|The Rev. Dr. Stephanie Nagley|
There’s a deer staring at us from the woods as the dogs and I walk down the path into Rock Creek Park. It’s one of those amazingly quiet and peaceful moments until Maggie, the cairn terrier, draws on all her eighteen pounds and starts barking. The doe looks at Jackson, the golden retriever, as if to say, “I feel your pain” and then smirks at Maggie before bounding away. The peace is breached by a terrier’s fury and I remember the lines of a poem: “We must risk delight. We must have the stubbornness to accept our gladness in the ruthless furnace of this world” (“A Brief Defense” by Jack Gilbert).
We are so vulnerable. Life has a way of taking us where it will and often to places we don’t want to go. This past week a young friend was diagnosed with terminal cancer as another friend became a grandmother for the third time. I suspect God inhabits the anarchy created in the convergence of lives ending too soon and babies born right on time but it’s not where I want to go, so I straighten the bookcase, scratch down a grocery list and fold the laundry. I carry out a liturgy of household chores, as if straightening and folding and making a list will order the chaos of a world that both violates and caresses.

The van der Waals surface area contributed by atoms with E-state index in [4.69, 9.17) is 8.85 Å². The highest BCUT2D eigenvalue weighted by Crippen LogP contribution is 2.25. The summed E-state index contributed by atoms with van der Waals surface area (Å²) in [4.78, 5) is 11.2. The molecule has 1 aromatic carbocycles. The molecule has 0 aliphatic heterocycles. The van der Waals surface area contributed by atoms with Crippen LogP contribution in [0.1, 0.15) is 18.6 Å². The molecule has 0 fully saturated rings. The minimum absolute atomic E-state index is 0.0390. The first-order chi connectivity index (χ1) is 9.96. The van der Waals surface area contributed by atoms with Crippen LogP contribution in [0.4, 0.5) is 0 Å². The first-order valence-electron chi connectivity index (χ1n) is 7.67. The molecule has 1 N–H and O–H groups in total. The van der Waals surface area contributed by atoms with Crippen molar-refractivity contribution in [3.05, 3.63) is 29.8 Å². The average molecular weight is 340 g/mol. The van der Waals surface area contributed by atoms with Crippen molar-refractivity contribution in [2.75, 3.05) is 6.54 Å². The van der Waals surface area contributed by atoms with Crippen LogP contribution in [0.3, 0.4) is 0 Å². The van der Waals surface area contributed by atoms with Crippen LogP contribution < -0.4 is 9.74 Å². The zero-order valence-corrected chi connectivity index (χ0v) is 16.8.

My colleague, Jessica, sent me a message Sunday morning from the cathedral in Jerusalem. She wrote: “Sounds of children are part of the service and the kids get up a lot…the acolytes light the candles with a BBQ lighter…the priest forgets an important announcement or three and people are confused about how to go up and receive communion…there’s traffic noise during the service…and we break bread so that we who are many are one body in Christ…not that different, aside from the fact girls can’t celebrate Eucharist.”
Later that same Sunday I look out at the church gathered in Bethesda. Not so different except for the BBQ lighters and the girls. I think about how we carefully orchestrate worship and then, if we’re lucky or touched by grace, it all falls apart. The acolytes can’t sit still, the altar candle tilts a little and the priest forgets her lines. In those moments I imagine God chuckling and saying: “Thank, Myself! They’re human after all, just the way I made them. Perfectly imperfect.”
When things fall apart, something breaks open. Something of God wanders through. I look out and see my young friend with cancer and my friend who is a new grandmother surrounded by the body of Christ; perfectly imperfect creatures holding each other up in the ruthless furnace of this world, revealing God with their stubborn acceptance of gladness and willingness to risk delight.
The Rev. Dr. Stephanie Nagley is the rector of St. Luke's, Bethesda.